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Quick Concepts: Signal-to-Noise Ratio

Weak v Strong SNRThe concept of SIGNAL-TO-NOISE is foundational to understanding what represents a “quality” scan.  Yet, I find it ironic that very little time is spent explaining why the ratio is more relevant than either signal strength or noise level.

Consider the two extremes of:

(1) Shouting across a crowded restaurant

(2) Whispering in a public library

Which situation represents a more “audible” environment ?

Your answer would involve an assessment of the strength or weakness of the signal (your voice) relative to the level of background noise….hence, a ratio.

It is quite possible that the whisper in a library is more discernable than a shout across the crowded restaurant.


Shouting Across a Crowded Restaurant

Shouting Across a Crowded Restaurant

Whispering in the Library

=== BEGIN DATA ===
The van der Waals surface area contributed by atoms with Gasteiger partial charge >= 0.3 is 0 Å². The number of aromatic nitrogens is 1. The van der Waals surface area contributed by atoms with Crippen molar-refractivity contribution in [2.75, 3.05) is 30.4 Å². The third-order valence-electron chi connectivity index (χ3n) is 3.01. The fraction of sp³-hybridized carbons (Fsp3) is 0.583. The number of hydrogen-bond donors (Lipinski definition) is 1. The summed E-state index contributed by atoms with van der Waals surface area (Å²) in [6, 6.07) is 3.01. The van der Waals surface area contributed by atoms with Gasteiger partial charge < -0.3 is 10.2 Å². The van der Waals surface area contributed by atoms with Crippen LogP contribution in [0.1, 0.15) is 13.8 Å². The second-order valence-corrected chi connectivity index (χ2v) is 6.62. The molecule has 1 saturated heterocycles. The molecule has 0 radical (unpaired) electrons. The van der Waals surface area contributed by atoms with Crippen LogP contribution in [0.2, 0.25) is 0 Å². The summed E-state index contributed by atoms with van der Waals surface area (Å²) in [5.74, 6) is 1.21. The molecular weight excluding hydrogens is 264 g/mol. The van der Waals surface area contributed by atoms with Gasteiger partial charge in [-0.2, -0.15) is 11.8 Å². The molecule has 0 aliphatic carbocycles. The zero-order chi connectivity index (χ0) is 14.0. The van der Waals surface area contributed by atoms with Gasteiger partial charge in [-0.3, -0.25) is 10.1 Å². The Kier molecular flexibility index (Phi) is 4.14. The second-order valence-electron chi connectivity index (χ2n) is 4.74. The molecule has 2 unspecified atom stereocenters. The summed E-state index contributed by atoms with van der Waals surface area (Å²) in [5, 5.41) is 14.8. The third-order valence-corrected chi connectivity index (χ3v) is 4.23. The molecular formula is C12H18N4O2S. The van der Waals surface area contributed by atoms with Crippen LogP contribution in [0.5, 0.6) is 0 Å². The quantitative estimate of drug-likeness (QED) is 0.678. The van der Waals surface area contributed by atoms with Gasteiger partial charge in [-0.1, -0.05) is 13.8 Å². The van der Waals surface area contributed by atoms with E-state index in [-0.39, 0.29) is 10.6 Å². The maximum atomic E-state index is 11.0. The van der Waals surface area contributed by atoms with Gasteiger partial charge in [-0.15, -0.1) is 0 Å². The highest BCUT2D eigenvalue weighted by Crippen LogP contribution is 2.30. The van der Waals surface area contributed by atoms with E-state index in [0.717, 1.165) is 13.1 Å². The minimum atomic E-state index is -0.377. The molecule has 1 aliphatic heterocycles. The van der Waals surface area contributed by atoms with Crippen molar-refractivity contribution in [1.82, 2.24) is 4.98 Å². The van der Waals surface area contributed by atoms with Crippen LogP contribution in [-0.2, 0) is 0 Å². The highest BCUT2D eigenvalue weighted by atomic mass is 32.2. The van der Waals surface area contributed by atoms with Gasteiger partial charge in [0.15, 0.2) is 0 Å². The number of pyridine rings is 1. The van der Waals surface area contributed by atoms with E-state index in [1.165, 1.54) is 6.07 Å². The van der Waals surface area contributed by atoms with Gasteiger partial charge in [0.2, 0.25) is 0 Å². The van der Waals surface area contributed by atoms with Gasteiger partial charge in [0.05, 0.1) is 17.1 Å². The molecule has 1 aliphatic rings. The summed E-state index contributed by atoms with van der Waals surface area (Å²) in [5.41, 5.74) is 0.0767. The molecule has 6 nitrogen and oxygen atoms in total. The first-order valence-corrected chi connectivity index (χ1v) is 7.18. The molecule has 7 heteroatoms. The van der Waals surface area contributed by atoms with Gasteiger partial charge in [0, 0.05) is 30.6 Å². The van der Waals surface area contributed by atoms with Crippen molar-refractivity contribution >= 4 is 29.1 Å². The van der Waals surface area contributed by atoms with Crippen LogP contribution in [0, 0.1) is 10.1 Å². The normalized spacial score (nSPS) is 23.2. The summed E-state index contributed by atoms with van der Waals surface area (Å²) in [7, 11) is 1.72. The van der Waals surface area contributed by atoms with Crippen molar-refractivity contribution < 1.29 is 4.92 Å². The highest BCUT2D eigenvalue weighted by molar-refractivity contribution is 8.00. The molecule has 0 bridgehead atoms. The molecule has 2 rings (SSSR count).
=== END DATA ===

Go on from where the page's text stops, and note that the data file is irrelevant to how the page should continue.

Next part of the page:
Whispering in a Public Library

From this analogy, you can very quickly conclude:

Just because you have a large signal doesn’t mean you will have good signal-to-noise ratio AND just because you have low noise, doesn’t mean you will have good SNR.

For sonographers and ultrasound professionals, your job is to optimize signal-to-noise at all times.  Making sure that the signal is large enough relative to the noise will give us good clinical or diagnostic data.

In the video below, I discuss multiple strategies to improve SNR. It is also important to note that increasing the receiver gain does NOT improve signal-to-noise ratio.  While many novice sonographers associate a brighter image with good (or better) SNR, what is more important than the brightness of the image is the contrast between the signal and the noise levels. This will lead into a future discussion on “Apparent” versus “True” SNR.

This subject discussion intersects with a previous 2-part, Quick Concepts post on Transmit vs. Receive Gain.

This subject matter is discussed more thoroughly in Frank Miele’s  Ultrasound Physics and Instrumentation in Chapter 6: System Operation

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